"The Ordeal of Richard Feverel, Complete" by George Meredith
He could have wept at the bitter ignominy that severed him from Rose.
"Evan Harrington, Complete" by George Meredith
You have escaped the ignominious penalty altogether.
"Plays: Comrades; Facing Death; Pariah; Easter" by August Strindberg
The day of judgment occurred, the grave opened, and he was thrown out with ignominy, but ignominy unpublished.
"The Price of Love" by Arnold Bennett
He writhed under the ignominy of it.
"The Honorable Percival" by Alice Hegan Rice
V.iii.159 (436,5) he lets me prate,/Like one i' the stocks] Keep me in a state of ignominy talking to no purpose.
"Notes to Shakespeare, Volume III: The Tragedies" by Samuel Johnson
This source was gone, and all they had now was an ignominious fourteen shillings a week, which Peckaby earned.
"Verner's Pride" by Mrs. Henry Wood
That very night Adalbert was seized ignominiously and dragged before the Emperor.
"Hero Tales and Legends of the Rhine" by Lewis Spence
He recognised in those few seconds the ignominy of peace.
"The Double Four" by E. Phillips Oppenheim
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In poetry:

The mockery of trial came,
And follow'd swift the words of doom;
But ignominy, woe, and shame
Were far from her — her dungeon-tomb
"The Beauteous Terrorist" by Sir Henry Parkes
Unscathed he stood, the Man of Ice.
Each shaft, with torrid anger fired,
Just spluttered feebly once or twice,
Then ignominiously expired.
"The Impervious Iceberg" by C J Dennis
"But though he should be dragg'd in scorn
To yonder ignominious tree;
He shall not want one constant friend
To share the cruel Fates' decree."
"Jemmy Dawson" by William Shenstone
"But though, dear youth, thou should'st be dragged
To yonder ignominious tree,
Thou shalt not want a faithful friend
To share thy bitter fate with thee."
"Jemmy Dawson" by Henry Morley
He censured those empirics
Who never heal an ill,
Though bound by their diplomas
To either cure or kill,
Who should, with ignominy crowned,
Their patients follow--under ground.
"On The Common" by Hattie Howard
It ain't the rum, it ain't the beer --
Oh, 'ow I wish it was! --
That brings me ignominy 'ere.
'Ave pity, sir, becos
It was the demon milk, I vows,
That made me pinch that 'erd of cows."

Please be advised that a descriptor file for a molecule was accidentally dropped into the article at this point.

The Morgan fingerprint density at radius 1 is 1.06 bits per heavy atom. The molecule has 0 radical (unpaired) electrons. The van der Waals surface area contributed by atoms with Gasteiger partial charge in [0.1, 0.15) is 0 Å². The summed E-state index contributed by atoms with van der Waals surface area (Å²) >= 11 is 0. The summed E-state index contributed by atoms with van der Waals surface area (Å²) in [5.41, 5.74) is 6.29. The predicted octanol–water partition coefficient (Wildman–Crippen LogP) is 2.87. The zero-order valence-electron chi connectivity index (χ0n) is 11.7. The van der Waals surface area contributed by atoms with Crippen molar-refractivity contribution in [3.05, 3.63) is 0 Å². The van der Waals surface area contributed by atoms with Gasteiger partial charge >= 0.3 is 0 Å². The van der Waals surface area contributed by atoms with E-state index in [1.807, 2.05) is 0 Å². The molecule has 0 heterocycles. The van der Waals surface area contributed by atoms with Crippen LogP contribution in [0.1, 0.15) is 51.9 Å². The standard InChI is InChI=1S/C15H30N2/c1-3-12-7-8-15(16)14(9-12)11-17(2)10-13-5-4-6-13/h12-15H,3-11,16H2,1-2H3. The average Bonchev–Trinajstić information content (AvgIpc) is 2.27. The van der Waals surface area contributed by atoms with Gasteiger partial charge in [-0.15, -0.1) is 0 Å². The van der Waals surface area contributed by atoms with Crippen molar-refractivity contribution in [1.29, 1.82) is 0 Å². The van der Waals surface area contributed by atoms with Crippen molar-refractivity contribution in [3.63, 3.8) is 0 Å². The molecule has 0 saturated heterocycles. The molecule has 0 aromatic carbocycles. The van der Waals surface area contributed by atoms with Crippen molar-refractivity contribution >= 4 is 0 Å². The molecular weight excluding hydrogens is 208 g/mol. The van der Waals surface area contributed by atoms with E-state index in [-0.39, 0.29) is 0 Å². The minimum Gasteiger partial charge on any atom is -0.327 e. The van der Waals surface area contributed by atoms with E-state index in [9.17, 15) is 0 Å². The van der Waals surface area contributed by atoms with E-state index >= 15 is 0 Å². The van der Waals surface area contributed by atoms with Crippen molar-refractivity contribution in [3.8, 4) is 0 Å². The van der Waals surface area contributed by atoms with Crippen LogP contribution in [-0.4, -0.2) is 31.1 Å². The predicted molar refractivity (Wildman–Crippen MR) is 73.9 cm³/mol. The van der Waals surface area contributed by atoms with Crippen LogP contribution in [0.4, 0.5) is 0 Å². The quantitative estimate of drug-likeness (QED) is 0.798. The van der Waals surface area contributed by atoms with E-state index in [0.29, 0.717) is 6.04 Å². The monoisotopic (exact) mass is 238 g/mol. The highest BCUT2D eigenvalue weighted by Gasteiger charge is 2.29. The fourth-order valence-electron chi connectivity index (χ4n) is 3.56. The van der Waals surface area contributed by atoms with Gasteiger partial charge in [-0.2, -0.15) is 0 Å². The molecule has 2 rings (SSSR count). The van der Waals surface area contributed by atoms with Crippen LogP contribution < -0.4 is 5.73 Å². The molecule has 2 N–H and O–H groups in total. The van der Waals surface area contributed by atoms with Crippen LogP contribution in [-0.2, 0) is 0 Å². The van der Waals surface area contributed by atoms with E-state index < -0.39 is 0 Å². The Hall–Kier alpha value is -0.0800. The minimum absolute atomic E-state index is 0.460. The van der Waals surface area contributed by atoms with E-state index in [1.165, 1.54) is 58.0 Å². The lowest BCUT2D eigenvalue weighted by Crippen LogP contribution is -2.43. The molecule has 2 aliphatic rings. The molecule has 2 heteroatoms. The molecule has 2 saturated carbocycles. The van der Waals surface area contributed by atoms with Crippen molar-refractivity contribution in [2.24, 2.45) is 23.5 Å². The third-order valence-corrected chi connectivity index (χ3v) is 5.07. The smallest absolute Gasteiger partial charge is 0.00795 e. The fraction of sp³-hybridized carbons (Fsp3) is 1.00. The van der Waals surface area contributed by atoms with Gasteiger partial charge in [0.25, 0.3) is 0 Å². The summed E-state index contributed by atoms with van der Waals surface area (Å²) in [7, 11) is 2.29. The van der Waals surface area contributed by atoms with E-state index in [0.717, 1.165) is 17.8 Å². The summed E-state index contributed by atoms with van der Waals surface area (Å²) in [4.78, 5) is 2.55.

"The Demon Milk" by C J Dennis

In news:

AP Photo/Chuck BurtonBobcats fans are stuck with the ignominy of rooting for the worst NBA team ever.
What the company doesn't want you to know about its ignominious start.
A Dictator's Arc of Power Ends in Utter Ignominy.
The day of Eliot Spitzer's ignominious resignation, I reread one of the most splenetic dissents in the recent history of the Supreme Court: the jeremiad Antonin Scalia wrote in response to the Lawrence v. Texas ruling that legalized sodomy.
Once again, the hosts' batsmen failed to shine and it was left to off-spinner Ravichandran Ashwin to save India from total ignominy with a hard-fought 83 not out.
In an administration of ignominious firsts aimed at "fundamentally transforming America," one tends to lose track of the new "lows".
Talk about a field littered with ignominious failures.
Reading about General Petraeus' affair with Paula Broadwell and General Allen's voluminous correspondence with Jill Kelley -- and their ignominious fall from grace -- brings to mind the Egyptian myth, Osiris.
Uganda's ignominious anti-gay bill is back in play .
At age 23, Patrick Moran's political career has come to an abrupt and ignominious end.
2011 has come to an end and with it a somewhat ignominious end to Year One of King John's reign.
Barclays' global ignominy proceeds apace.
In an email Friday, the Washington Post promised "an ignominious first for Date Lab," the Post Magazine 's blind-date feature.
Of Latin origin, ignominy means "a state of disgrace, dishonor".
Osama bin Laden's was an ignominious death.